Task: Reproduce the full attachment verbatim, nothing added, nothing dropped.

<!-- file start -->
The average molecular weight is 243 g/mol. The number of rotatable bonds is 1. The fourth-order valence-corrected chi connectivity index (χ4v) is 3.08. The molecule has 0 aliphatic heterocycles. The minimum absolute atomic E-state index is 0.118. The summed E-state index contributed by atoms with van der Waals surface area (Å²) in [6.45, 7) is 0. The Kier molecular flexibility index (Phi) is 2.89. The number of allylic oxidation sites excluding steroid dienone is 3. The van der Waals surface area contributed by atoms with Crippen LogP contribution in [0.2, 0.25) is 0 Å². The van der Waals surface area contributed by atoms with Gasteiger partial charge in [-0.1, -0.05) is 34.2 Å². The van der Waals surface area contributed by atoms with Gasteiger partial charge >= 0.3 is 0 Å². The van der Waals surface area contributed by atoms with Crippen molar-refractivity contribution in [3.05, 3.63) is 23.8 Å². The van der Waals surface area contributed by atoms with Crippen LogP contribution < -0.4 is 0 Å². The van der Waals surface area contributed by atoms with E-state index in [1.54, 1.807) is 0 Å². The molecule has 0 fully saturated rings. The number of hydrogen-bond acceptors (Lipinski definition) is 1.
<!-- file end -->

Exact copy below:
The average molecular weight is 243 g/mol. The number of rotatable bonds is 1. The fourth-order valence-corrected chi connectivity index (χ4v) is 3.08. The molecule has 0 aliphatic heterocycles. The minimum absolute atomic E-state index is 0.118. The summed E-state index contributed by atoms with van der Waals surface area (Å²) in [6.45, 7) is 0. The Kier molecular flexibility index (Phi) is 2.89. The number of allylic oxidation sites excluding steroid dienone is 3. The van der Waals surface area contributed by atoms with Crippen LogP contribution in [0.2, 0.25) is 0 Å². The van der Waals surface area contributed by atoms with Gasteiger partial charge in [-0.1, -0.05) is 34.2 Å². The van der Waals surface area contributed by atoms with Gasteiger partial charge >= 0.3 is 0 Å². The van der Waals surface area contributed by atoms with Crippen molar-refractivity contribution in [3.05, 3.63) is 23.8 Å². The van der Waals surface area contributed by atoms with Crippen LogP contribution < -0.4 is 0 Å². The van der Waals surface area contributed by atoms with E-state index in [1.54, 1.807) is 0 Å². The molecule has 0 fully saturated rings. The number of hydrogen-bond acceptors (Lipinski definition) is 1.